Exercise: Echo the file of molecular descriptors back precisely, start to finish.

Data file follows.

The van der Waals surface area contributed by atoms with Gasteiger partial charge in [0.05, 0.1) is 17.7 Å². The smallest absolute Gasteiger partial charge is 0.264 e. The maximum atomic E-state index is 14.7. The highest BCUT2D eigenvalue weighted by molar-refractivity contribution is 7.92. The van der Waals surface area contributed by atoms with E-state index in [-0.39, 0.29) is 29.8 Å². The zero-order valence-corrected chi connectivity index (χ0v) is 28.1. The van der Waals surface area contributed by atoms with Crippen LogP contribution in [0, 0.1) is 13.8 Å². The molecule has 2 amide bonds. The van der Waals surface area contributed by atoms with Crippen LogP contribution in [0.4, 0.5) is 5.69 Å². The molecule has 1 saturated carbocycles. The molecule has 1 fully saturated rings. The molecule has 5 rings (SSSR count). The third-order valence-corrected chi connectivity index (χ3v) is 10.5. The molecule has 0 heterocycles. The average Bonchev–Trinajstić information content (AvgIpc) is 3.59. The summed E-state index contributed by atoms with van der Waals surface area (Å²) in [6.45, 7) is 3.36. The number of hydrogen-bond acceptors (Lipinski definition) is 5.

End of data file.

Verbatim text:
The van der Waals surface area contributed by atoms with Gasteiger partial charge in [0.05, 0.1) is 17.7 Å². The smallest absolute Gasteiger partial charge is 0.264 e. The maximum atomic E-state index is 14.7. The highest BCUT2D eigenvalue weighted by molar-refractivity contribution is 7.92. The van der Waals surface area contributed by atoms with E-state index in [-0.39, 0.29) is 29.8 Å². The zero-order valence-corrected chi connectivity index (χ0v) is 28.1. The van der Waals surface area contributed by atoms with Crippen LogP contribution in [0, 0.1) is 13.8 Å². The molecule has 2 amide bonds. The van der Waals surface area contributed by atoms with Crippen LogP contribution in [0.4, 0.5) is 5.69 Å². The molecule has 1 saturated carbocycles. The molecule has 1 fully saturated rings. The molecule has 5 rings (SSSR count). The third-order valence-corrected chi connectivity index (χ3v) is 10.5. The molecule has 0 heterocycles. The average Bonchev–Trinajstić information content (AvgIpc) is 3.59. The summed E-state index contributed by atoms with van der Waals surface area (Å²) in [6.45, 7) is 3.36. The number of hydrogen-bond acceptors (Lipinski definition) is 5.